The Teaching and Learning of Arabic in Early Modern Europe


This volume brings together the leading experts in the history of European Oriental Studies. Their essays present a comprehensive history of the teaching and learning of Arabic in early modern Europe, covering a wide geographical area from southern to northern Europe and discussing the many ways and purposes for which the Arabic language was taught and studied by scholars, theologians, merchants, diplomats and prisoners. The contributions shed light on different methods and contents of language teaching in a variety of academic, scholarly and missionary contexts in the Protestant and the Roman Catholic world. But they also look beyond the institutional history of Arabic studies and consider the importance of alternative ways in which the study of Arabic was persued.

Contributors are Asaph Ben Tov, Maurits H. van den Boogert, Sonja Brentjes, Mordechai Feingold, Mercedes García-Arenal, John-Paul A. Ghobrial, Aurélien Girard, Alastair Hamilton, Jan Loop, Nuria Martínez de Castilla Muñoz, Simon Mills, Fernando Rodríguez Mediano, Bernd Roling, Arnoud Vrolijk.

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By: Jan Loop
Pages: 1–12
Jan Loop, is a Senior Lecturer in Early Modern History at the University of Kent and co-leader of the European Research Area project on Encounters with the Orient in Early Modern European Scholarship (EOS). He is the author of Johann Heinrich Hottinger. Arabic and Islamic Studies in the 17th Century (Oxford, 2013) as well as of several essays and articles on early modern intellectual and cultural history.

Alastair Hamilton, is the Arcadian Visiting Research Professor at the School of Advanced Study, London University, Warburg Institute. His publications include The Copts and the West 1439–1822. The European Discovery of the Egyptian Church (Oxford, 2006), and, with Francis Richard, André Du Ryer and Oriental Studies in Seventeenth-Century France (London and Oxford, 2004).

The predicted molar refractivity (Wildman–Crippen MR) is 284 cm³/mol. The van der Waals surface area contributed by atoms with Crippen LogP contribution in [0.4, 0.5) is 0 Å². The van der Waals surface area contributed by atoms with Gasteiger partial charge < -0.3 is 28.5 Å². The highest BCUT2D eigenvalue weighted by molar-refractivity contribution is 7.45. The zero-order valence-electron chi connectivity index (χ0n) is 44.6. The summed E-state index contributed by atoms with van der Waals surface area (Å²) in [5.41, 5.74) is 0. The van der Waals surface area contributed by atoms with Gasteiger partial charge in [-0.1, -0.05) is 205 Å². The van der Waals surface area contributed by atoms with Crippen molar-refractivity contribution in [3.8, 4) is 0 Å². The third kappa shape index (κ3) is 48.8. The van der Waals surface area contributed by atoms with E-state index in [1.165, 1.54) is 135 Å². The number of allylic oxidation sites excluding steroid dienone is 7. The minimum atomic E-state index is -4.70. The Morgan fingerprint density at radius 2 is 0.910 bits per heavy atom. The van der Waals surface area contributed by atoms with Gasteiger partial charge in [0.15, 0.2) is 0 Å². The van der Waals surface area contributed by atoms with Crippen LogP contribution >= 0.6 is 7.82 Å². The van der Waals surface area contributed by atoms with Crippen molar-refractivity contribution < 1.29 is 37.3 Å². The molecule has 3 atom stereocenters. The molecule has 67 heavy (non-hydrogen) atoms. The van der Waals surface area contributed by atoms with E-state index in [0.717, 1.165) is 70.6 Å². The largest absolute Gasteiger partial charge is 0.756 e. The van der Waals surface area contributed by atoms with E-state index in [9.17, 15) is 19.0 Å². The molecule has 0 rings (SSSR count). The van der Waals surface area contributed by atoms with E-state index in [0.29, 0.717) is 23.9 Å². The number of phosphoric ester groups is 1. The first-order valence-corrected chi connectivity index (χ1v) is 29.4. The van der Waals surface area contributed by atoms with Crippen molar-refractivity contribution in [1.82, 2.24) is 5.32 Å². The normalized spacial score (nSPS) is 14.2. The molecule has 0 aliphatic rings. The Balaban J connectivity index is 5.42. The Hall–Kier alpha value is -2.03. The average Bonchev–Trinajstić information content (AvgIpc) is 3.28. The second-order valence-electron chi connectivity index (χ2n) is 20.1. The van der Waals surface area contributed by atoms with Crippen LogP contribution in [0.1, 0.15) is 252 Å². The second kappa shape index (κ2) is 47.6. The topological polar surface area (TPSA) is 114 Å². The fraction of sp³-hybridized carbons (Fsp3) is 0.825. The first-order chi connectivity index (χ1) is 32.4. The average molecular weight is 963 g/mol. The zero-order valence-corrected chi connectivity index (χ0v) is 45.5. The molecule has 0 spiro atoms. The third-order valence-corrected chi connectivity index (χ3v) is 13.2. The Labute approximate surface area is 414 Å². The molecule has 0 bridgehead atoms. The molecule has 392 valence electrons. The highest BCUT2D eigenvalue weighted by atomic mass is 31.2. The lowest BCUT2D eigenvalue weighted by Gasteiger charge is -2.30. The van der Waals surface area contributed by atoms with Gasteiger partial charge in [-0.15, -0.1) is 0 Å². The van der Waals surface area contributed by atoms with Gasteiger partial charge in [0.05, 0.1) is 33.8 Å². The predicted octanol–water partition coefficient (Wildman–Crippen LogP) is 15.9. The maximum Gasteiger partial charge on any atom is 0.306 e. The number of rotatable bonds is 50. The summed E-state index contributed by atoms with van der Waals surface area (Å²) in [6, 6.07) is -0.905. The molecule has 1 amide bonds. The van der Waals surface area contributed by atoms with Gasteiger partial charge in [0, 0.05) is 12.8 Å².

Charles Burnett is Professor of the History of Arabic/Islamic Influences in Europe at the Warburg Institute, University of London. He is the leader of the Humanities in the European Research Area project on Encounters with the Orient in Early Modern European Scholarship (EOS). Among his books are The Introduction of Arabic Learning into England (1997), and Arabic into Latin in the Middle Ages: The Translators and their Intellectual and Social Context (2009).
“The resulting book is a well-edited testimony to the great progress made by scholars of early modern Orientalism since Johann Fück’s seminal 1955 monograph. It offers thirteen individual contributions preceded by a helpful and well-written introduction from Jan Loop and followed by a usable index. […] it succeeds in both expanding the view to include the role of the wider networks of scholars, merchants and missionaries who pursued Arabic studies, incorporates the vital dimension of Arabic learnt on location in the Middle East, and gives us much new information about how the language was practically taught and learnt, as well as bringing to light understudied figures […]. It should find a welcoming readership above all amongst scholars of early modern intellectual history, and especially of orientalism, as well as amongst those practitioners of Arabic, Islamic and Middle Eastern Studies who take a keen interest in their own Fachgeschite.”

James Weaver, University of Zurich in: Orientalistische Literaturzeitung Volume 115, Issue 1 (2020).
List of Abbreviations
List of Illustrations

Jan Loop

Arabic Studies in the Netherlands and the Prerequisite of Social Impact – a Survey
Arnoud Vrolijk

Learning Arabic in Early-Modern England
Mordechai Feingold

Johann Zechendorff (1580–1662) and Arabic Studies in Zwickau’s Latin School
Asaph Ben-Tov

Arabia in the Light of the Midnight Sun: Arabic Studies in Sweden between Gustaf Peringer Lillieblad and Jonas Hallenberg
Bernd Roling

Sacred History, Sacred Languages: The Question of Arabic in Early Modern Spain
Mercedes García-Arenal and Fernando Rodríguez Mediano

The Teaching and Learning of Arabic in Salamanca in the Early Modern Period
Nuria Martínez-de-Castilla-Muñoz

Teaching and Learning of Arabic in Early Modern Rome: Shaping a Missionary Language
Aurélien Girard

The Qur’an as Chrestomathy in Early Modern Europe
Alastair Hamilton

Arabic Poetry as Teaching Material in Early Modern Grammars and Textbooks
Jan Loop

Learning to Write, Read and Speak Arabic Outside of Early Modern Universities
Sonja Brentjes

Learning Arabic in the Overseas Factories: The Case of the English
Simon Mills

Learning Oriental Languages in the Ottoman Empire: Johannes Heyman (1667–1737) between Izmir and Damascus
Maurits H. van den Boogert

The Life and Hard Times of Solomon Negri: An Arabic Teacher in Early Modern Europe
John-Paul Ghobrial

Short biographies of authors

All interested in the history of Oriental Studies, Arabic Studies, early modern intellectual history, history of scholarship, history of Ideas, intercultural relations, Orientalism, history of religion, history of universities.
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